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The China Challenge: Can India compete with its formidable neighbor?

By Rituparna Chatterjee Email By Rituparna Chatterjee
June 2011
The China Challenge: Can India compete with its formidable neighbor?

“China is the toughest to beat,” said Saina Nehwal, India’s ace badminton player, just before a match with Lin Wang during the 2009 Badminton World Championship. While Nehwal lost the match to the Chinese player, her apprehension foreshadowed what was to be a complete sweep of the championships by China, whose players went on to win all the major titles—the men’s single, the women’s single, and the men’s and women’s doubles. Nehwal was perhaps echoing the sentiment of many Indian sportspersons who have had to pit their skills against China’s formidable strength as a sporting nation.

Not a contest between equals

Much has been said and written about the rivalry between India and China, the two Asian giants. The Economist described it as the contest of the century. But Nehwal’s remark on China may well apply to more than just a badminton game. With a gross domestic product (GDP) of approximately $5.88 trillion last year, China is the world’s second-largest economy after the U.S. India, which ranks 11th on that list, has a much lower GDP of approximately $1.53 trillion.

In spite of all the rivalry hoopla, the world seems to know India’s limits better than Indians might like to acknowledge. China was entrusted the Olympics, which it turned into the greatest show on Earth. Soon after, India was granted an important but a relatively smaller event in the form of the Commonwealth Games. Throughout the preparations, India made international headlines for the shoddy mess surrounding it—a bridge collapsing, dirty toilets, terrible housing for players, and so on. Yet, in the immediacy of the games, many pockets of the Indian press made it look like a grand success.

India blew its trumpet about its unmanned lunar probe, the Chandrayaan—very much an applaudable feat of course. But meanwhile China quietly sent up astronaut Yang Liwei and became one of the only three countries (besides USA and USSR) to send a human being independently to space.

But in today’s globalized world, more than ever, the metric of power is economic strength. And what can be a bigger show of strength than owning a chunk of the world’s largest economy and its only superpower? China is the largest holder of America’s $14 trillion debt, owning 20 percent of the $4.4 trillion held by foreign governments.

“India’s biggest challenge is that people think of China as the benchmark. But China began growing much before India,” says Martin Jacques, author of When China Rules the World: The End of the Western World and the Birth of a New Global Order. Both these Asian shoots started growing only after their economies opened up. While India started it in 1991, China began way back in 1978 and has the early mover advantage. “India is still more or less primarily a regional player while China is rapidly becoming a global force to reckon with,” says Jacques.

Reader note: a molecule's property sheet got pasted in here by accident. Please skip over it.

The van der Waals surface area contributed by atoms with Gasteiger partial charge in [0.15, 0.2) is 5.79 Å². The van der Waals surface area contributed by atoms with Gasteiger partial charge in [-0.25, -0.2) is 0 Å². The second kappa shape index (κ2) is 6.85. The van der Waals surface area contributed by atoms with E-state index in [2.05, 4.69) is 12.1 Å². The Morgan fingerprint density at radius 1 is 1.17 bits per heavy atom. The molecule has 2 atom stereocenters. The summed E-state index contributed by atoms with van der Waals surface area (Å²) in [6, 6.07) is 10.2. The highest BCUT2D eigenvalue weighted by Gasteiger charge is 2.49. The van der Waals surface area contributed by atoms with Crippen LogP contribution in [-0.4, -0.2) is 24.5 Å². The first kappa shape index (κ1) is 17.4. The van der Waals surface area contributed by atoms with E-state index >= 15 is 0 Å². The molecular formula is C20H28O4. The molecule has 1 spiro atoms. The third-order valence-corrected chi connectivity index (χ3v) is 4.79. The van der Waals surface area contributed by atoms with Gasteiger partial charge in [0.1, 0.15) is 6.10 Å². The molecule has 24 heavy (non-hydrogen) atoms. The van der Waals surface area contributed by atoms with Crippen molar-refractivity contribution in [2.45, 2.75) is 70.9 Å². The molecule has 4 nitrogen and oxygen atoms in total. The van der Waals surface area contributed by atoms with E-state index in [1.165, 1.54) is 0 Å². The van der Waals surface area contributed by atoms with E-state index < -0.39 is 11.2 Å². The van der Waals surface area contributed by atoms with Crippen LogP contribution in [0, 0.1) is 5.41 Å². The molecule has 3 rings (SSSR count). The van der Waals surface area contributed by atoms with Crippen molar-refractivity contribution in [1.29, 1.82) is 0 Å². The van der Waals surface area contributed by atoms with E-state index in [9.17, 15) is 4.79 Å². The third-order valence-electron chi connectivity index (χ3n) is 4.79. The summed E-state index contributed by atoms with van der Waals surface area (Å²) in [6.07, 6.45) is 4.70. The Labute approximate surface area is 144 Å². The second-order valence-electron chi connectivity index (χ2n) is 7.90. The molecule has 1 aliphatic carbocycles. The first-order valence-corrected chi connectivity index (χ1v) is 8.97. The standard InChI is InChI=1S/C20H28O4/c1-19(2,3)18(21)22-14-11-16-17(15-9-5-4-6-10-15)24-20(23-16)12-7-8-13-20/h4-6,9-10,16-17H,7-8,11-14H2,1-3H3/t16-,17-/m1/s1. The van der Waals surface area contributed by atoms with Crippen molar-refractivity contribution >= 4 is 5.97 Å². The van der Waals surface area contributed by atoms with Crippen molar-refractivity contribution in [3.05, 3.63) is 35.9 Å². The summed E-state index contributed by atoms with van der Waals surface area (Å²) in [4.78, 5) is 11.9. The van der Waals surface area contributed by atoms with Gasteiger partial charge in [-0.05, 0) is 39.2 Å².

Even in terms of economics and trade, the ‘rivalry’ between the two countries seems exaggerated. Sure they compete—but so do others—mostly in different spheres. China is called the workshop of the world because its strength is manufacturing, while India’s strengths are software, pharmaceuticals and services. In terms of market too, China’s is an export-led model subsidized by the government. Though India’s exports are substantial, its own domestic consumers are its main market. It’s like a rivalry between a cricket player and a soccer player, in other words, a comparison of apples and oranges.  “In terms of an economic race between the two nations, it’s mostly media hype,” says Dr. Penelope B. Prime, a professor of Economics and the Director of the China Research Center at Mercer University in Atlanta.

The competition between the dragon and the tiger holds its roots primarily in history and war. “The legacy of the 1962 Sino-Indian war is still very strong. This is responsible for the rivalry in the public psyche. Also, the mainstream news media in India haven’t quite helped things,” says Srinath Raghavan, a Senior Fellow at the Center for Policy and Research (CPR), an influential think tank in New Delhi.

“China doesn’t feel even remotely threatened by India,” says Christina Larson, a contributing editor at Foreign Policy magazine. Larson, an Atlanta native, has been reporting for the magazine from China since 2007. But then China’s insouciance could be explained by the fact that it won the war of 1962. It is aggressive, powerful and has a history of being on the offensive. For the relatively timid India, the humiliation of having lost that war is just the tip of the iceberg. There is Tibet and the Dalai Lama issue, there is China’s increasingly intimate partnership with Pakistan, there is the water dispute over the Brahmaputra, which originates in Tibet but flows through Bangladesh and India. China has been working on blocking and diverting its water. But most alarming of all is China’s occupation of parts of Kashmir and Arunachal Pradesh claiming and ruling these as its own, and even issuing visas in Kashmir. The region, called Aksai Chin, makes India’s map look chopped. Such geographical amputation would deeply wound any country’s national pride, more so one whose geography stars in its national anthem. Many experts opine that these factors have contributed to the hostility between the countries.